goodreads 2014Bibliophiles can make their voices heard on some of their favorite books that were published this year. Opening round has begun for The 2014 Goodreads Choice Awards.

Goodreads users can submit their votes in 20 different categories: fiction, mystery & thriller, historical fiction, fantasy, romance, science fiction, horror, humor, nonfiction, memoir & autobiography, history & biography, business books, food & cookbooks, comics & graphic novels, poetry, debut Goodreads author, young adult fiction, young adult fantasy, middle grade & children’s, and picture books. Each category contains 15 nominees. Readers also have the option to write-in votes. Click here to learn about the full details

This initial period will run from November 3rd to 8th. The second period, the semifinal round, will follow from November 10th to 15th. At the end, the final round will last from November 17th to November 24th. The winning titles will be unveiled on December 2nd. Past winners include The Casual Vacancy by J.K. Rowling (fiction), Gone Girl by Gillian Flynn (mystery & thriller), and Allegiant by Veronica Roth (young adult fantasy).

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38. The Usborne Big Book of Stars and Planets – a Royal Society Young People’s Book Prize shortlistee

7277409-MThe Usborne Big Book of Stars and Planets written by Emily Bone, illustrated by Fabiano Fiorin is a first primer in astronomy, full of simply explained and rather beautifully illustrated facts about the Solar System, different types of stars and how they group together, and space exploration and observation. Four large flaps fold out (a little like the expanding universe), to reveal further facts and some lavish astronomical vistas.

Usborne has history when it comes to astronomy books and the Royal Society Young People’s Book Prize: Last year Usborne’s Look Inside Space (which I reviewed here) won the prize, and in 2011 The Story of Astronomy and Space (which I reviewed here) was shortlisted. So how does The Usborne Big Book of Stars and Planets compare? Is it an award winner?

Many Usborne books are characterized by cartoony illustrations, and here, The Usborne Big Book of Stars and Planets does something rather different and really worthwhile in my opinion: Fiorin’s illustrations do justice to the beauty of space, with the use of vivid watercolours, particularly effective in the section on nebulae.


As to the information presented, I have come up against a problem. Whilst I don’t fact-check everything in the non-fiction books I review, I do always check a few “facts”, to get a feel for how the book presents information. Unfortunately with The Usborne Big Book of Stars and Planets I very quickly came across a few statements which made me slightly concerned: the thickness of Saturn’s rings and the length of Uranus’ day don’t match what is stated on NASA’s website (65 ft thick vs 30-300 ft thick, 17 hours and 54 minutes vs 17 hours and 14 minutes). I know that “facts” are often much more complicated than presented, especially in books for the youngest of readers, and that simplification is sometimes necessary (and that my research skills can always be bettered) but it makes me uneasy when with just a little investigation I can find contradictory information from reliable sources.

I love the look and feel of The Usborne Big Book of Stars and Planets but I can’t help feeling unsettled by it too; why doesn’t the information I’ve looked up elsewhere match with some of the information presented in the book? Hmm.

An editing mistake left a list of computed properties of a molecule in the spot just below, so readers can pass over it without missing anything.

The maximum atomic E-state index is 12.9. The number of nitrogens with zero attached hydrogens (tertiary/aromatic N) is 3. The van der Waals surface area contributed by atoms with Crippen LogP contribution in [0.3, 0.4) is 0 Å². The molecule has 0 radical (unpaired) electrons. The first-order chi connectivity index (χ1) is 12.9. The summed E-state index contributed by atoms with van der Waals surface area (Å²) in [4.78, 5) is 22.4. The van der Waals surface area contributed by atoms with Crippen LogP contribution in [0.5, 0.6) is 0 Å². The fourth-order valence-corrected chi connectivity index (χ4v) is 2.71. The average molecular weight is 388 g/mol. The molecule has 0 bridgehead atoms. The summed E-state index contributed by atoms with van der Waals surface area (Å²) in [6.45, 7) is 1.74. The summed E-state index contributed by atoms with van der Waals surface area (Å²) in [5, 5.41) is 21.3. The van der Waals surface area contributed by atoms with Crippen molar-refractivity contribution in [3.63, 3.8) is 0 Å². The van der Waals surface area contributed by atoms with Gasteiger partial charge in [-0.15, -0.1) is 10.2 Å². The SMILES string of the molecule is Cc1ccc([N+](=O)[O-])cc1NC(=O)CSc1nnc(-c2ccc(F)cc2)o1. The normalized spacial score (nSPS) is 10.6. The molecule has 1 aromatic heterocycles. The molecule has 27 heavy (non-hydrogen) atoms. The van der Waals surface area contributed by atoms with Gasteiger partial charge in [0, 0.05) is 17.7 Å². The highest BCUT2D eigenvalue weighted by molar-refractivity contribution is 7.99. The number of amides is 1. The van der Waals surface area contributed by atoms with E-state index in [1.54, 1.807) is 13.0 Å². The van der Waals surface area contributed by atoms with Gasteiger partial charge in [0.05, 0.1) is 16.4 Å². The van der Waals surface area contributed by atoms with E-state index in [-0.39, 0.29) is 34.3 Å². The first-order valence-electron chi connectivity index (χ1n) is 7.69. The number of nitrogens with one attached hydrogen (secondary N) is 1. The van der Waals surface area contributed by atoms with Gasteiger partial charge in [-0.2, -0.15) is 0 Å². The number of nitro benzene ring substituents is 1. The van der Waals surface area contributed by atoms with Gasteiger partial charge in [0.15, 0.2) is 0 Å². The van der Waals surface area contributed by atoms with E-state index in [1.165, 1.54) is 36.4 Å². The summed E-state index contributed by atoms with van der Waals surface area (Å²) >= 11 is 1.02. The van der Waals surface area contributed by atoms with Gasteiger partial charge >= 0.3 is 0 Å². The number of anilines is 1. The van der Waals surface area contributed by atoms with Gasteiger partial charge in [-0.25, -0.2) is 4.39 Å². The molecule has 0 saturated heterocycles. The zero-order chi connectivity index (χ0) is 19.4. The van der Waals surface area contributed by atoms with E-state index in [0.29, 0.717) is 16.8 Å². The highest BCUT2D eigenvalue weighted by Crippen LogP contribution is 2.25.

Inspired by the patterns and colours of the planets in the illustrations, and such photos as the one below, where Jupiter appears in pastel colours because the observation was taken in near-infrared light, we decided to make our own set of planets.

Triple Jupiter Eclipse. Photo:  NASA on The Commons, ESA, and E. Karkoschka (University of Arizona)

Triple Jupiter Eclipse. Photo: NASA on The Commons

We used marbling paint and different sized polystyrene balls to replicate the colours and patterns.


Having created a swirly pattern with a toothpick the girls slowly dipped their “planets” into the paint/water. (In order to hang up the planets to dry, we attached string to them before we dipped them).

The effects were just lovely!


Once dry, we put our planets into orbit in the windowsill:


We shall never have a dull sky at night now.


Whilst marvelling at our marbled planets we listened to:

  • The Monty Python Universe Song
  • The Planets suite by Gustav Holst. ‘Mars’ recently featured in the BBC’s 10 Pieces, a project designed to get primary school aged children really excited about classical music. The BBC created a video to go with the music, which you can view here.
  • For the Planet Pluto by The Music Tapes

  • Other activities that would go well with reading The Usborne Big Book of Stars and Planets include:

  • Making a scale model of the Solar System down your garden path or along the pavement to school. Here’s how we did it (all measurements included).
  • Watching some of the experiments carried out by Chris Hadfield when he was in the International Space Station. He’s got his own YouTube channel where you can hear him sing (not just the Bowie song) as well as explore many of the amazing things that happen in space.
  • Signing up to find out next time you can send your name into space! Occasionally NASA sends probes into space on which you can have your name inscribed – my girls’ names will be launched into space with Bennu in 2016 – and if you sign up you can find out when the next such opportunity arises.